We’ve been dining for two decades at our favorite Indian restaurant, Bombay Mahal, in Brunswick. Raj and Bina Sharma opened their restaurant 25 years ago, and it’s now the oldest Indian restaurant in Maine (and we would also argue, the best Indian restaurant in Maine).

I could sit in this intimate place for hours, entranced by the low lights, music, art and awesome food, starting with naan and ending with a delightful bowl of ice cream. I do have one tip for you: Don’t fill up on appetizers and naan. Portions here are large, and we didn’t make a dent in our main courses on our visit two weeks ago.

Raj came out of the kitchen twice to visit with us; and our server, Harish, Raj’s nephew, who came here directly from India, regularly checked to make sure we were enjoying our meal. He always approached with a smile and thanked us as he moved on.

Raj grew up in India’s Punjab region; and Bina, in Mombasa, Kenya. They were in London for a while but fell in love with Maine when visiting friends in New Hampshire. They are a hardworking couple who have put all three of their boys through graduate school.

Raj has trained many other chefs, including Iqbal Hassan at the Dancing Elephant in Fairfield, another place we love.


If you think you don’t like Indian food, you need to dine here. The staff will help you through the lengthy menu and make sure you get just what you will enjoy. For example, Indian food need not be hot and spicy. You decide that, and we generally prefer the medium spices.

As a meat-and-potatoes, beans-and-franks guy, even I am amazed at how much I love the food at Bombay Mahal. I let Linda do the ordering, and she’s never ordered a dish here that I didn’t love.

She started us off with two soups: mulligatawny, an Indian chicken soup with lentils, a stew with a deep rich flavor; and dal shorba, a lighter stew of fresh veggies and yellow lentils. Both were delicious.


It has been far too long since we have been to Bombay Mahal. A couple of friends mentioned eating there in the past month, and my mouth watered as I remembered the incredible food served there.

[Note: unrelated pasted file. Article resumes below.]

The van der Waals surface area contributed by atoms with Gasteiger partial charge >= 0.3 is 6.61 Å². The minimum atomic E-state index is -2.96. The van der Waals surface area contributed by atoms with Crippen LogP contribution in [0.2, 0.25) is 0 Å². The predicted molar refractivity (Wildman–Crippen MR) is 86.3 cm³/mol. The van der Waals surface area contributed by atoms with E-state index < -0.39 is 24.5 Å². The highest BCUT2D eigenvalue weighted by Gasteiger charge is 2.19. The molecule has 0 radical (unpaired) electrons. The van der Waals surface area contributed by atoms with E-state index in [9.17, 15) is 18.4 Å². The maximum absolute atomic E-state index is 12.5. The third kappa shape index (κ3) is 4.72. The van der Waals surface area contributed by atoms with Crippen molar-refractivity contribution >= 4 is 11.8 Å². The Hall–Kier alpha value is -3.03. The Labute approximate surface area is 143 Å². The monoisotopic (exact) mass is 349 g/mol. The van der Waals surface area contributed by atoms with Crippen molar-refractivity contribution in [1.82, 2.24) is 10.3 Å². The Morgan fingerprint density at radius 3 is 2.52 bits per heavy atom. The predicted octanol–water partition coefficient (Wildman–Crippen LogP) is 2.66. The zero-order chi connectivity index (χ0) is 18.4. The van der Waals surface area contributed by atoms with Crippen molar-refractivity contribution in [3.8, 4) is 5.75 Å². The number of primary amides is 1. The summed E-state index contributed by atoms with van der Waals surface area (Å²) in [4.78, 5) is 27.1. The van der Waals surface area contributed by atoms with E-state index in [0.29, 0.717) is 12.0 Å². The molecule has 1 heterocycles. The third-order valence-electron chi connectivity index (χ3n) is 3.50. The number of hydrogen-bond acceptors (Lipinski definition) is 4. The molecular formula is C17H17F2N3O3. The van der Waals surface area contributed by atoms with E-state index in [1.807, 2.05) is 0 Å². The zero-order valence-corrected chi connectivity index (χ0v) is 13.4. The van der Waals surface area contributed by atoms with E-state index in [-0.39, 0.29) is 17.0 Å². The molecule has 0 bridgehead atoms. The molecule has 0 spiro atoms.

I did a little homework prior to our visit by searching their extensive menu for dishes we have not yet tried. I then Googled these unfamiliar dishes and made a short list of new tastes to experience. George always craves the things he is familiar with, but he happily relinquished the ordering to me.


We began with a mango lassie, a yogurt drink with pistachio and rose water. It is smooth and fruity without being overly sweet. And an Indian meal is not complete for me without naan. These unleavened flatbreads are baked in a tandoor oven, and if you only know the version from the supermarket, you should try freshly baked ones.

I ordered garlic naan ($4.50), but Raj sent out two flavors, with a half order of garlic and half of onion kulcha. Garlic, ginger and cilantro were pronounced in the garlic one; and a milder flavor of onions and peppers stood out in the onion kulcha. With an array of condiments on the table, the naan is a great start to the meal.

After the soup, from the vegetable dishes I selected shahi paneer ($14.95). Paneer comes as soft cheese cubes, and they make their cheese right here. The creamy sauce was made with cashews, raisins and tomatoes. From the meat dishes, I chose Mughlai chicken ($15.95). Pieces of chicken are marinated in yogurt, herbs and spices, then cooked in a tandoor oven. The sauce was tomato, butter, yogurt and cream, garnished with sliced almonds.

When the entrees arrived, the two dishes looked similar but held different flavors. We ordered both dishes in medium spice, a good amount of spice, which was perfect for us. Mildly spiced would be a good starting point if you are new to Indian cuisine. The chicken dish was the spicier of the two and featured ginger, while the shahi paneer was sweeter.

I am always amazed by the perfection of the rice in ethnic restaurants. How do they get rice that perfect? George doesn’t like rice, but he loves it here.

It struck me that threads of ingredients were woven throughout our meal. Nuts like almonds, pistachios and cashews adorned our drink and showed up in dessert and our entree dishes. Ginger and garlic were featured in the naan and the entrees as well.

We ended this lovely meal with pistachio kulfi, a traditional Indian-style pistachio and cashew ice cream. The icy cold treat was the perfect ending to this wonderful dinner.

Visit George’s website — — for book reviews, outdoor news and all Travelin’ Maine(rs) columns, found listed by town in the “Best of Maine” section.

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